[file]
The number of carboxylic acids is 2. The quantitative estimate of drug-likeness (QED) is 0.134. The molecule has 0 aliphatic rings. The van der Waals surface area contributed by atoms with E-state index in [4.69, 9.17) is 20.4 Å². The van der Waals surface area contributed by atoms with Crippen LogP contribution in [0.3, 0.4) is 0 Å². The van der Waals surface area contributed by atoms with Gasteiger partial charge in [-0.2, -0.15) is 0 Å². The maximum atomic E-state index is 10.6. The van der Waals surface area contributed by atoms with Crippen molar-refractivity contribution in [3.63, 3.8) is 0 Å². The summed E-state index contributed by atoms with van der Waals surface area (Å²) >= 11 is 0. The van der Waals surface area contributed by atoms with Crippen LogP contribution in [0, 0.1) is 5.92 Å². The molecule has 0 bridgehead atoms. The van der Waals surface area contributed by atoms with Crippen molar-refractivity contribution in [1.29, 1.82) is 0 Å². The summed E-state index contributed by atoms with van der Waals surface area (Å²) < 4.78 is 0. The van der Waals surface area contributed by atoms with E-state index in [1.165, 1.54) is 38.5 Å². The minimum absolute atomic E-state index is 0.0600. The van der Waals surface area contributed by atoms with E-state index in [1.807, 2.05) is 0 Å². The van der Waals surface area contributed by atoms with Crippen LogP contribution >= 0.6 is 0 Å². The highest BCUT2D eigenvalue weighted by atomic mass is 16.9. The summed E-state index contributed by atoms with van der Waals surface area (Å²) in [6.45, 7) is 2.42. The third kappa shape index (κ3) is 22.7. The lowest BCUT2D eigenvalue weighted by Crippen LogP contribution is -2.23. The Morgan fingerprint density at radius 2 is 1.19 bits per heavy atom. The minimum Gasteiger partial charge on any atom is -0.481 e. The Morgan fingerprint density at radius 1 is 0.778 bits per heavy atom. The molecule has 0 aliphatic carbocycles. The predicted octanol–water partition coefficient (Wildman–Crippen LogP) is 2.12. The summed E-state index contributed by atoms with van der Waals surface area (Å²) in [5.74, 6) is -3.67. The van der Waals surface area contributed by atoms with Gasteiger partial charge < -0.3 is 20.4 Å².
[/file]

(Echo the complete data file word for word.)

The number of carboxylic acids is 2. The quantitative estimate of drug-likeness (QED) is 0.134. The molecule has 0 aliphatic rings. The van der Waals surface area contributed by atoms with E-state index in [4.69, 9.17) is 20.4 Å². The van der Waals surface area contributed by atoms with Crippen LogP contribution in [0.3, 0.4) is 0 Å². The van der Waals surface area contributed by atoms with Gasteiger partial charge in [-0.2, -0.15) is 0 Å². The maximum atomic E-state index is 10.6. The van der Waals surface area contributed by atoms with Crippen molar-refractivity contribution in [3.63, 3.8) is 0 Å². The summed E-state index contributed by atoms with van der Waals surface area (Å²) >= 11 is 0. The van der Waals surface area contributed by atoms with Crippen LogP contribution in [0, 0.1) is 5.92 Å². The molecule has 0 bridgehead atoms. The van der Waals surface area contributed by atoms with Crippen molar-refractivity contribution in [1.29, 1.82) is 0 Å². The summed E-state index contributed by atoms with van der Waals surface area (Å²) < 4.78 is 0. The van der Waals surface area contributed by atoms with E-state index in [1.165, 1.54) is 38.5 Å². The minimum absolute atomic E-state index is 0.0600. The van der Waals surface area contributed by atoms with E-state index in [1.807, 2.05) is 0 Å². The van der Waals surface area contributed by atoms with Crippen LogP contribution >= 0.6 is 0 Å². The highest BCUT2D eigenvalue weighted by atomic mass is 16.9. The summed E-state index contributed by atoms with van der Waals surface area (Å²) in [6.45, 7) is 2.42. The third kappa shape index (κ3) is 22.7. The lowest BCUT2D eigenvalue weighted by Crippen LogP contribution is -2.23. The Morgan fingerprint density at radius 2 is 1.19 bits per heavy atom. The minimum Gasteiger partial charge on any atom is -0.481 e. The Morgan fingerprint density at radius 1 is 0.778 bits per heavy atom. The molecule has 0 aliphatic carbocycles. The predicted octanol–water partition coefficient (Wildman–Crippen LogP) is 2.12. The summed E-state index contributed by atoms with van der Waals surface area (Å²) in [5.74, 6) is -3.67. The van der Waals surface area contributed by atoms with Gasteiger partial charge < -0.3 is 20.4 Å².